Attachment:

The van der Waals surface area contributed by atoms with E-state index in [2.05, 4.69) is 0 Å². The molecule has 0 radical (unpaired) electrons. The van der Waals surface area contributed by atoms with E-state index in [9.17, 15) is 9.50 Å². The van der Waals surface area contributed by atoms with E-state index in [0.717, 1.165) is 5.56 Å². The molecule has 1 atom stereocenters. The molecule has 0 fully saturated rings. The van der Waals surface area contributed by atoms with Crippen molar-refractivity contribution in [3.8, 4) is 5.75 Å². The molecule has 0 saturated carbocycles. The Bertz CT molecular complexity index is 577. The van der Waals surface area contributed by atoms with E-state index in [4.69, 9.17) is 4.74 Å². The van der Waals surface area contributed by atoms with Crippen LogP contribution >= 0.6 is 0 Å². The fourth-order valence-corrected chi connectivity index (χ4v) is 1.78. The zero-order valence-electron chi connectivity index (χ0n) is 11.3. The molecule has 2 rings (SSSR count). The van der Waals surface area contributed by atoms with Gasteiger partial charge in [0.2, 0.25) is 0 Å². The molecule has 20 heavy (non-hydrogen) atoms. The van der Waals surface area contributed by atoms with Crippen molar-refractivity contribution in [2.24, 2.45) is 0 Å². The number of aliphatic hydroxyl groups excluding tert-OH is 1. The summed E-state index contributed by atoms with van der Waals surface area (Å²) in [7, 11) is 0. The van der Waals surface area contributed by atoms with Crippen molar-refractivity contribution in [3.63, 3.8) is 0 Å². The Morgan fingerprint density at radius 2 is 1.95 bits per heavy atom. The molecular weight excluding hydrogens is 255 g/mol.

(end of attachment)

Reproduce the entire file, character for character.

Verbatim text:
The van der Waals surface area contributed by atoms with E-state index in [2.05, 4.69) is 0 Å². The molecule has 0 radical (unpaired) electrons. The van der Waals surface area contributed by atoms with E-state index in [9.17, 15) is 9.50 Å². The van der Waals surface area contributed by atoms with E-state index in [0.717, 1.165) is 5.56 Å². The molecule has 1 atom stereocenters. The molecule has 0 fully saturated rings. The van der Waals surface area contributed by atoms with Crippen molar-refractivity contribution in [3.8, 4) is 5.75 Å². The molecule has 0 saturated carbocycles. The Bertz CT molecular complexity index is 577. The van der Waals surface area contributed by atoms with E-state index in [4.69, 9.17) is 4.74 Å². The van der Waals surface area contributed by atoms with Crippen LogP contribution >= 0.6 is 0 Å². The fourth-order valence-corrected chi connectivity index (χ4v) is 1.78. The zero-order valence-electron chi connectivity index (χ0n) is 11.3. The molecule has 2 rings (SSSR count). The van der Waals surface area contributed by atoms with Gasteiger partial charge in [0.2, 0.25) is 0 Å². The molecule has 20 heavy (non-hydrogen) atoms. The van der Waals surface area contributed by atoms with Crippen molar-refractivity contribution in [2.24, 2.45) is 0 Å². The number of aliphatic hydroxyl groups excluding tert-OH is 1. The summed E-state index contributed by atoms with van der Waals surface area (Å²) in [7, 11) is 0. The van der Waals surface area contributed by atoms with Crippen molar-refractivity contribution in [3.63, 3.8) is 0 Å². The Morgan fingerprint density at radius 2 is 1.95 bits per heavy atom. The molecular weight excluding hydrogens is 255 g/mol.